|Taking it in her stride.|
Marine Le Pen probably won’t be the next president of France, but the regional elections are proving that her Front National has truly become a major player.
Le Pen’s party has taken 28% of the vote in the first of two rounds to elect regional assemblies. The right-wing Republicans, led by former president Nicolas Sarkozy, came a close second, with a shade under 27%. The ruling Socialist Party trailed, with just 23% of the vote.
There is one week to go until the decisive second round, but even if the left and right somehow manage to block their path, the FN has already struck a major blow ahead of the presidential election in 2017.
It is a crushing blow for the ruling Socialists and bad news for Sarkozy and the Republicans, too.
A bad day for Hollande
The FN finished in first place in six mainland regions, including Le Pen’s own region, Nord-Pas-de-Calais-Picardie, in the north of France. Its most spectacular performance was in its old heartland of Provence-Alpes-Côte d’Azur (PACA), where Le Pen’s niece, Marion Maréchal-Le Pen took 41% of the vote and trounced arch-Sarkozyste and mayor of Nice, Christian Estrosi in the process.
But these elections have hardly been about the regions at all. They became a pre-presidential plebiscite by proxy as soon as Le Pen decided to stand. Until now she has had to rely on success in European elections to provide an electoral base. Now she has the chance to run a region for just over a year in preparation for the presidential elections in April and May 2017.
Sarkozy’s re-entry into the political arena only added to the sense that this contest was one final chance to establish who is the real leader of the opposition.
Le Pen’s campaign has focused on security and the threat to the secular republic. There has been more than a hint of an I-told-you-so attitude since the attacks in Paris on November 13.
She has also kept the Socialist administration’s economic failures at the fore and blended into the mix a subtle undercurrent of anti-abortion and anti-family planning discourse, as well as aiming to exploit opposition to same-sex marriage to win votes.
During the last regional elections, the Socialists took control of 21 out of 22 regional assemblies off the back of a tide of anti-Sarkozy feeling. François Hollande then went on to take the national presidency in 2012.
Since then, though, the left has been routed at every turn. The Republicans (formerly known as the UMP) and their centrist allies in the Union des Démocrates et Indépendants have staged a recovery but, most spectacularly, the FN has been resurrected from irritating also-ran (winning 11% of the national vote in 2010) to the main contender.
On to the next round
Looking at a map of the regions, France currently is ‘bleu-marine’ in the north and in ‘le Grand Est’ (Alsace-Champagne-Ardenne-Lorraine), where Le Pen’s right-hand man Florian Philippot has 35% of the votes. The FN is also leading in Burgundy-Franche-Comté and in the Centre-Val de Loire. And along south-western Mediterranean coast, the FN is also in pole position in the Languedoc-Roussillon-Midi-Pyrénées where Le Pen’s partner, Louis Aliot leads the FN list (cosy, non?). However, this region may be taken by the Socialists in the second round.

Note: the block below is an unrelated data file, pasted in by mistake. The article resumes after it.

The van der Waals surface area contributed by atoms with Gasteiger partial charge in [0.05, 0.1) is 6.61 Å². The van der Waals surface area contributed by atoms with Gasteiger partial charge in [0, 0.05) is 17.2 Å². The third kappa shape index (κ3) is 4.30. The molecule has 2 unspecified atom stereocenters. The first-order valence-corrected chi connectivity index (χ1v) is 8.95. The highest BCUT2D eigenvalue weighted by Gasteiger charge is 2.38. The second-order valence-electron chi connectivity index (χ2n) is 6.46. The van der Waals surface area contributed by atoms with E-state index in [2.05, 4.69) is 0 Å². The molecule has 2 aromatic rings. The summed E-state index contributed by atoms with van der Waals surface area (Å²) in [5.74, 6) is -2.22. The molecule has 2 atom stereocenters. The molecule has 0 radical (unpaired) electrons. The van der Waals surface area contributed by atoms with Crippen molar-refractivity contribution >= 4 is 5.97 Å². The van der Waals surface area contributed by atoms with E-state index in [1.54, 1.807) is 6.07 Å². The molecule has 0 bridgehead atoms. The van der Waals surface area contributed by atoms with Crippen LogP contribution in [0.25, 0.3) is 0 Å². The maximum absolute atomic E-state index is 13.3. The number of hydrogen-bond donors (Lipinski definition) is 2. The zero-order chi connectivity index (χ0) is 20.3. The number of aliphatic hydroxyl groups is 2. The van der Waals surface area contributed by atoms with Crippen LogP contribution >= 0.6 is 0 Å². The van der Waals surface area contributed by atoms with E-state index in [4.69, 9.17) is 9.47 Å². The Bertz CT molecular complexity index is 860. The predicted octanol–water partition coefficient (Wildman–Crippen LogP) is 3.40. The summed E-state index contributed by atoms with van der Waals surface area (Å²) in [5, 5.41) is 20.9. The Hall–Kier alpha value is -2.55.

The Republicans lead in four regions, including Ile-de-France (the Paris region), where former minister Valérie Pécresse took 31% of the vote, 6% ahead of Claude Bartolone, the Socialist speaker of the National Assembly.
For their part, the Socialists are comfortably placed in Bretagne and the ‘Grand Sud-Ouest’. Their more optimistic electoral analysts think they could take up to seven regions in the second round, but four seems more likely and in either case, they have performed poorly. Hollande’s sudden and unprecedented leap in the opinion pools, following the 13 November, has had no discernible impact on the stump.
What strategy then, for the right and the Socialists before next Sunday? Sarkozy has insisted that the right will not withdraw its lists and has appealed to FN supporters to vote for his party in the second round. It’s an approach that is not without its risks. In 2012, many felt Sarkozy lost sympathy in the soft centre by toughening his position on immigration and security in the second round of the presidential election to appeal to the far right.
And within the right, the results have been a deep disappointment after a good performance in March, causing some to ask whether Sarkozy really is the man for 2017.
On the left, there is confusion. The Socialists have withdrawn from the contest against Le Pen and Maréchal-Le Pen, and will ask their voters to back the Republicans and block the FN. In the Grand Est, however, the head of the PS list is, for now at least, refusing to stand down, despite party pressure.
Le Pen, as you would expect, already has her arguments ready. If she does not gain a majority in her own regional assembly, it will be due to a rigged system. Totting up the first-round votes for her opponents leaves the outcome of the second on a knife-edge.
About Today's Contributor
Paul Smith, Associate Professor in French and Francophone Studies, University of Nottingham
This article was originally published on The Conversation.